In a defining moment for Hollywood’s gender problem, Patty Jenkins’ Wonder Woman grossed a winning $100.5 million from 4,165 theaters in its domestic box-office debut over the weekend, the biggest opening ever for a female director.
And overseas, Wonder Woman also won the weekend with $122.5 million from 55 markets for a global bow of $223 million, including a No. 1 debut in China with $38 million.
Hollywood studios are notoriously loath to hire female directors, not to mention for a big-budget tentpole featuring a marquee superhero. Wonder Woman‘s performance could put even more pressure on film companies to make more job offers to women filmmakers.
The $150 milllion Warner Bros. movie, which stars Gal Gadot as Diana Prince/Wonder Woman, also launches the first film franchise featuring a female superhero after both Catwoman and Elektra flopped in the mid-2000s. Wonder Woman — which has been in development since 1996 — skewed female (52 percent), almost unheard for a superhero title, which usually draws an audience that is 60 percent male.
“Patty’s vision mesmerized the audience. She is a real talent. Clearly, this is a movie that is resonating with moviegoers around the globe,” said Warners domestic distribution president Jeff Goldstein. “I am sure we will be seeing a lot more of Diana on the big screen.”
Wonder Woman becomes the 16th superhero film to cross $100 million in its domestic box-office launch, a list that is topped by the likes of Marvel’s The Avengers ($207 million), Avengers: Age of Ultron ($191.3 million), Captain America: Civil War ($179.1 million), Iron Man 3 ($174 million) and Batman v. Superman: Dawn of Justice ($166 million). Wonder Woman beat out the openings of the first two Thor and Captain America movies, as well as the first Iron Man.
The previous record-holder for top opening for a female helmer was Sam Taylor-Johnson’s Fifty Shades of Grey, not adjusting for inflation. That film debuted to $93 million over the four-day Valentine’s Day/Presidents Day weekend in 2015, including a three-day haul of $85 million.
Earning rapturous reviews and an A CinemaScore from audiences, Wonder Woman is a much-needed critical win for Warners and DC Entertainment, whose Man of Steel (2013) and Batman v. Superman: Dawn of Justice (2016) were largely snubbed.
Wonder Woman also restores the luster to the early summer box office after the worst Memorial Day weekend in 18 years. Overall weekend revenue was up 33 percent over the same frame last year.
Jenkins’ movie opens as World War I pilot Steve Trevor (Chris Pine) and his plane crash on Themyscira, the island of the Amazons, where Princess Diana (Gadot) has been trained by her aunt, the great warrior Antiope (Robin Wright). Soon, Diana leaves the island to try and stop the war, marking the beginning of her transformation into Wonder Woman.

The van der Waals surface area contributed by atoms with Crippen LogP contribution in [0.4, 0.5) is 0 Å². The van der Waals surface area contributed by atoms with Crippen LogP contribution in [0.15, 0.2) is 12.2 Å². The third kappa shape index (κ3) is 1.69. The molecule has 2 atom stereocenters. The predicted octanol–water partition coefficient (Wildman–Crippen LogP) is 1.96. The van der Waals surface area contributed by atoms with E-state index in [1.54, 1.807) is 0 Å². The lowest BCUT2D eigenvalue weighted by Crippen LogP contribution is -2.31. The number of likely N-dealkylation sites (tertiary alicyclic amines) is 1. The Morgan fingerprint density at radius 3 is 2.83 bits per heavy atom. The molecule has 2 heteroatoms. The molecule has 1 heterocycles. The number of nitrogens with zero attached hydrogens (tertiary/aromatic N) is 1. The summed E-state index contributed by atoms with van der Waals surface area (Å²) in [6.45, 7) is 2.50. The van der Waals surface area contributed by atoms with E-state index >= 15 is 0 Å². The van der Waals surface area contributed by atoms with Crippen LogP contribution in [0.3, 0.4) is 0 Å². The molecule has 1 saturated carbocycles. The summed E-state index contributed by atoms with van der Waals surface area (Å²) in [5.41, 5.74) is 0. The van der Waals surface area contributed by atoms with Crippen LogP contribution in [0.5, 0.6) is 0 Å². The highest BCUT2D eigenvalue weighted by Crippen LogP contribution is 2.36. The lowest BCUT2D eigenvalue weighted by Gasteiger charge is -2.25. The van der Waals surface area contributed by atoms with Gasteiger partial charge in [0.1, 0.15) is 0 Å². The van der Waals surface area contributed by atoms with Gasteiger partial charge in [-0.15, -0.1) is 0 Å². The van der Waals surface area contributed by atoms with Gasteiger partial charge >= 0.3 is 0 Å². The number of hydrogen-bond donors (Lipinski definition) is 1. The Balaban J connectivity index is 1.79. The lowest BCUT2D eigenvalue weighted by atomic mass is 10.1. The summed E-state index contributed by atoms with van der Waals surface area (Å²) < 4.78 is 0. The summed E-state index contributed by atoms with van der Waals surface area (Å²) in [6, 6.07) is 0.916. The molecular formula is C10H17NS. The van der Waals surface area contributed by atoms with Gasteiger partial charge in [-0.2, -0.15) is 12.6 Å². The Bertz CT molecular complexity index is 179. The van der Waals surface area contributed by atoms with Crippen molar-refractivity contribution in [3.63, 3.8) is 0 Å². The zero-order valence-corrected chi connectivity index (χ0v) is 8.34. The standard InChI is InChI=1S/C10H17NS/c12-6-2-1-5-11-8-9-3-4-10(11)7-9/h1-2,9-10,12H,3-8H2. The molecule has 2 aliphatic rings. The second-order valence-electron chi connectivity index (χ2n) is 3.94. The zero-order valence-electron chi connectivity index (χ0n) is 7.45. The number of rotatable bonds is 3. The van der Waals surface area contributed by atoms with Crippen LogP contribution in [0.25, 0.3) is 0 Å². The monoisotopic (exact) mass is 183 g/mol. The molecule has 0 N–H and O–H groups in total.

Internationally, Wonder Woman came in ahead of fellow Warners superhero film Man of Steel in many markets, including China. According to the studio, the pic is also pacing ahead of both Guardians of the Galaxy movies, the first two Iron Man films and the first two Captain America titles.
Wonder Woman snagged the fourth-best Warner Bros. opening in both China and Mexico ($8.4 million). It raked in $8.5 million in South Korea and $8.3 million in Brazil. In Europe, the movie debuted to $7.5 million in the U.K., although it lost out in Russia and Italy to Pirates of the Caribbean: Dead Men Tell No Tales. Wonder Woman has yet to open in several major markets, including France and Germany.
Imax theaters accounted for $18.3 million globally — the third biggest launch for a DC Comics film — including $9 million domestically.
The weekend’s other new offering, DreamWorks Animation’s Captain Underpants: The First Epic Movie, placed No. 2 behind Wonder Woman with an estimated $23.5 million from 3,434 theaters after costing a modest $38 million to produce.
Based on the popular book series, Captain Underpants tells the tale of two fourth-grade troublemakers (voiced by Kevin Hart and Thomas Middleditch) who hypnotize their mean principal (Ed Helms) into thinking he’s Captain Underpants, a hero from a comic book. The movie’s characters also include Professor Pippy P. Poopypants (Nick Kroll) and a school snitch named Melvin Sneedly (Jordan Peele).
Captain Underpants is the final DWA title that Fox will distribute before Universal takes over all marketing and distribution duties for DWA movies. (NBCUniversal bought DWA last year.)
Among holdovers, Disney’s Pirates of the Caribbean: Dead Men Tell No Tales tumbled 66 percent in its second weekend domestically — the biggest drop of any film in the franchise — to $21.6 million for a domestic total of $114.6 million. But overseas, Pirates 5 continues to find plenty of treasure, earning another $73.8 million and topping the $500 million mark globally. In addition to Russia, it prevailed over Wonder Woman in Spain and in a number of smaller markets. And in China, the movie’s total has climbed to a mighty $143 million.
Dead Men Tell No Tales placed No. 3 domestically, followed by fellow Disney release Guardians of the Galaxy Vol. 2, with roughly $9.7 million for a global tally of $816.6 million.
Paramount and Skydance’s Baywatch, which bombed in its U.S. debut last weekend, rounded out the top five with $8.5 million for a domestic total of $41.7 million. The R-rated movie fell nearly 55 percent. Overseas, Baywatch opened to $23.8 million from 31 markets, including a pleasing $5.8 million in the U.K., not all that far behind Wonder Woman.
This article was originally published on The Hollywood Reporter.